Habeck is in favor of an earlier phase-out of coal in the east as well
Berlin Economy Minister Robert Habeck spoke out in favor of an earlier phase-out of coal in the east as well. An early exit to 2030 must be agreed in consensus, said the Green politician of the German Press Agency. “I hereby promise the Prime Minister and all employees: This will not be decided par Ordre du Mufti, but it must be perceived as a good plan in a broad alliance.”
He has good arguments for the plan. According to the current legal situation, the most recent shutdowns of power plant units are in Germany Planned for 2038 – at the operator Leag in Lusatia.
Habeck said that in North Rhine-Westphalia there was a broad social consensus for an early coal phase-out in 2030. “Consensus does not mean that everyone participates, but that it is politically wanted and supported. In East Germany, the skepticism is significantly greater. And then you have to see whether such an appointment is possible.” The brown coal states in East Germany are Brandenburg, Saxony and Saxony-Anhalt.
Habeck continued: “From my point of view, I don’t want to make a secret of it, it is economically advantageous. The generation of electricity from coal after 2030 no longer makes economic sense with the certificate trade, which has now been sharpened again.” The generation of electricity from coal will become more expensive and unattractive.
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Companies must demonstrate rights to emit climate-damaging greenhouse gases and can trade with each other if necessary. The number of these certificates is to be reduced more. In addition, free allowances for industry are gradually being phased out.
Lifetime of power plant units extended until March 2024
The Bundestag and Bundesrat had decided that the phase-out of coal in the Rhenish mining area would be brought forward by eight years. Previously, there was an agreement between the federal government, the state government of North Rhine-Westphalia and the energy company RWE given. Accordingly, three lignite-fired power plants will go offline as early as 2030. The agreement also means that the power plant blocks, which were supposed to be shut down at the end of the year, will remain in operation at least until the end of March 2024 due to the energy crisis.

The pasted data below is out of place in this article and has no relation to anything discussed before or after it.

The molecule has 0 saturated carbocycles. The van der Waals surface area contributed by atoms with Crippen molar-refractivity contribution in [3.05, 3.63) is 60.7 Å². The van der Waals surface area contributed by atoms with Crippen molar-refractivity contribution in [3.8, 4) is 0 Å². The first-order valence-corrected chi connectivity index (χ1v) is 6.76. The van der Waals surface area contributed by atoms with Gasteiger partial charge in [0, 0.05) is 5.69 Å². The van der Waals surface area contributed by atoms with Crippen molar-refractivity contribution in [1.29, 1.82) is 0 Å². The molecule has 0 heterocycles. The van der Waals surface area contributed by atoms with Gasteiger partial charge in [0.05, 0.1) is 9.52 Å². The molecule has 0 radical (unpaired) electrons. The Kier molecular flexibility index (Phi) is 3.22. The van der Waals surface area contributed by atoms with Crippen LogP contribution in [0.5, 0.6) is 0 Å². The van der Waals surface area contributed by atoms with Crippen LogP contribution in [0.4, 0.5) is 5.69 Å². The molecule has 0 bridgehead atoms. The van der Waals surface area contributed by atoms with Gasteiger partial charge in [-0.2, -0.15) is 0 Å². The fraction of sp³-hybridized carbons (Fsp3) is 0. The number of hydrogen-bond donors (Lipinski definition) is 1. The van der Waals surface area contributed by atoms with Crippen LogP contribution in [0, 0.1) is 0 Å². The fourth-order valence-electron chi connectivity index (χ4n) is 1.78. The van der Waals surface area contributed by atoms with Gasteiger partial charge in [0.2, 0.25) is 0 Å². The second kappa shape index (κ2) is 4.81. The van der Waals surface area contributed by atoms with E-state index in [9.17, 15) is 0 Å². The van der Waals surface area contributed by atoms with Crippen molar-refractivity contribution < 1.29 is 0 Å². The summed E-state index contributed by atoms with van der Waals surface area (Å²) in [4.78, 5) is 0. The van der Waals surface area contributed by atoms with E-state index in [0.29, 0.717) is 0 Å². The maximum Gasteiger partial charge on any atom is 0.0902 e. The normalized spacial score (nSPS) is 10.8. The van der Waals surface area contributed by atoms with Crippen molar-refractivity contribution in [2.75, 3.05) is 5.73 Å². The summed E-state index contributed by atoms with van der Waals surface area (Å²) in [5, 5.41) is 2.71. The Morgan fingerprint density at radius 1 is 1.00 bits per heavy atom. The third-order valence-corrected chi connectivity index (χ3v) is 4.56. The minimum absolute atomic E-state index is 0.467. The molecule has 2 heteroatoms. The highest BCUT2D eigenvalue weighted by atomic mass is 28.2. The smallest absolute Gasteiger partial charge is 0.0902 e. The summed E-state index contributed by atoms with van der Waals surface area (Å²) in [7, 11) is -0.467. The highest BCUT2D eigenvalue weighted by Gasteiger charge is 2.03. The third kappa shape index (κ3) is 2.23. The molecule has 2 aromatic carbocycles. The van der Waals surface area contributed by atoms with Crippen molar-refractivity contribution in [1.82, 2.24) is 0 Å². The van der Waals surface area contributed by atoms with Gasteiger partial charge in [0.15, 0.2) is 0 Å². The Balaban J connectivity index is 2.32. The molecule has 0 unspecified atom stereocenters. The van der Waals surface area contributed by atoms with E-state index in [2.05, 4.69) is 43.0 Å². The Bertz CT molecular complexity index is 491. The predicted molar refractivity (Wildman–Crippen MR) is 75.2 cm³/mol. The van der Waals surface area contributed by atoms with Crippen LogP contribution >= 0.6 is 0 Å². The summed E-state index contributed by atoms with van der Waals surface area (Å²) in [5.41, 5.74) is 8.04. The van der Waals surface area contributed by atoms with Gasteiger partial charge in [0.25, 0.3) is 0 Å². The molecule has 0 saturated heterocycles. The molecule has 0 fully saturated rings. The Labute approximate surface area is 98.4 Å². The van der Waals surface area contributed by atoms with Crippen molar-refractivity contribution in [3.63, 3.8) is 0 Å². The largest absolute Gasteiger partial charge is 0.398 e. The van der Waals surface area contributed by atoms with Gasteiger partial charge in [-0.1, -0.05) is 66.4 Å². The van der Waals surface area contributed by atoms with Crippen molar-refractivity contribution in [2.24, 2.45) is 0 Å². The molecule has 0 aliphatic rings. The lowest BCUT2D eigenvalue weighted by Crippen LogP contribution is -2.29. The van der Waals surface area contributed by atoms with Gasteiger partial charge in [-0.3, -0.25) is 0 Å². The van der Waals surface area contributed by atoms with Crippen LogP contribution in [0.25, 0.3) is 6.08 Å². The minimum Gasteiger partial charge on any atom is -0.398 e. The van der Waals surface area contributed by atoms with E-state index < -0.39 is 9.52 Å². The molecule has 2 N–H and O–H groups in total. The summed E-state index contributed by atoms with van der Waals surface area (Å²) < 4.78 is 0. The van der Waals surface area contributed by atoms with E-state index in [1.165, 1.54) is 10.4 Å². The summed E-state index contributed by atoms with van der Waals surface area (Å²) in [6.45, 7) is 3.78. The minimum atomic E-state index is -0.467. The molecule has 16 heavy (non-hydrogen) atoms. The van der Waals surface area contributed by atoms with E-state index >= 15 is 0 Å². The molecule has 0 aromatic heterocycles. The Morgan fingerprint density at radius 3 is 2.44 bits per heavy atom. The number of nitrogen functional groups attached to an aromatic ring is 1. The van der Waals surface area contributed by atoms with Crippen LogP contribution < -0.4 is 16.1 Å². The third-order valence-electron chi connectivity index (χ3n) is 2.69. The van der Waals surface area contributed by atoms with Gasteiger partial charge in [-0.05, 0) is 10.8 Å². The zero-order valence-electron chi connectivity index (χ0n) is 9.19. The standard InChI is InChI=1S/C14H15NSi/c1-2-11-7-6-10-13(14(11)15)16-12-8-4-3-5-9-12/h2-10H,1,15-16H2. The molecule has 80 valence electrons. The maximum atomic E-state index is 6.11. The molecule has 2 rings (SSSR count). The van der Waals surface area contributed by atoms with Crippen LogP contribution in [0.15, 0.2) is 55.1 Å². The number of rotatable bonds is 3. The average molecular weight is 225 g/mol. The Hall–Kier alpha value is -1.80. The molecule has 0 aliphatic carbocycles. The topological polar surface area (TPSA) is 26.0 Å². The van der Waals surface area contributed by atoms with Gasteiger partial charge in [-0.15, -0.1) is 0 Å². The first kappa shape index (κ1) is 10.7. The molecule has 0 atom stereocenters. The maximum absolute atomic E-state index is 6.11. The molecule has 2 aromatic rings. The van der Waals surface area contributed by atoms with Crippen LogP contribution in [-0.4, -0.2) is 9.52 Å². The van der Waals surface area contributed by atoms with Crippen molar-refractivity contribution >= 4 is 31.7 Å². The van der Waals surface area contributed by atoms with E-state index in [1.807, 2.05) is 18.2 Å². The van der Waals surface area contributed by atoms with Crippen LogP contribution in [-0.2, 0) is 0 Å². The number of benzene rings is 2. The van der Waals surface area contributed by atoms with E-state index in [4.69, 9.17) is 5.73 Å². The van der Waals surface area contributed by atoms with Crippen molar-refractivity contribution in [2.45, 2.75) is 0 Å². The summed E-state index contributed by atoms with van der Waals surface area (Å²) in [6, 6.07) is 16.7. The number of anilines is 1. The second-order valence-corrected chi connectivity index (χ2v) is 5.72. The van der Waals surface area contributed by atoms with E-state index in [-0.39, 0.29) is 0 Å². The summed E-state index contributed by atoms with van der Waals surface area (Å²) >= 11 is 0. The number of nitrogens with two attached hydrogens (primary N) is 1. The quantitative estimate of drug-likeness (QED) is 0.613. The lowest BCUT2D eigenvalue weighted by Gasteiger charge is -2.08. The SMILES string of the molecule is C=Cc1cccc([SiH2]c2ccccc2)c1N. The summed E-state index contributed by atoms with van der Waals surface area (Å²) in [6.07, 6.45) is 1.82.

Habeck said: “If you delay the exit for too long, you make a bit of the mistake that the German automotive industry then had to correct with great effort and very successfully: relying too long on what you believe to be the right thing to do. The car industry had long relied on the internal combustion engine.
The security of supply must be guaranteed, said Habeck. “Hydrogen-capable power plants have to be built. They don’t exist yet, they have to be developed and produced. This is a great economic opportunity for German industry to develop such types of power plants, test them here and then sell them worldwide.” But they would have to be approved and built. Hydrogen is considered a beacon of hope in the transition to a more climate-friendly economy.
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“Something like this takes time, so that a decision to phase out lignite in 2030 cannot wait until 2028,” said the minister. “That’s too late. If the decision is made too late, after 2030 you may have to live with a technology that no one wants anymore and that is too expensive and ineffective. We don’t have forever to dally on with the decision.”
2022 was an exceptional year. “It wasn’t my personal plan and it wasn’t the coalition plan to bring coal-fired power plants back online.” But there was a war in Ukraine and half of Germany’s gas imports were missing. “We had to take what we could.” Previously, Russia was Germany’s main supplier of natural gas. In order to save gas, coal-fired power plants have been connected back to the grid to generate electricity.
“The first figures indicate that we have one percent more CO2 emissions in the energy industry than would be permitted under the Climate Protection Act. That’s nothing to be happy about,” said Habeck. However, this could be achieved in the coming years through an accelerated expansion of renewable energies and an early exit from coal. “This is not a total catastrophe.”
According to the goals of the federal government, Germany should reduce its greenhouse gas emissions by 65 percent compared to 1990 by the end of the decade.
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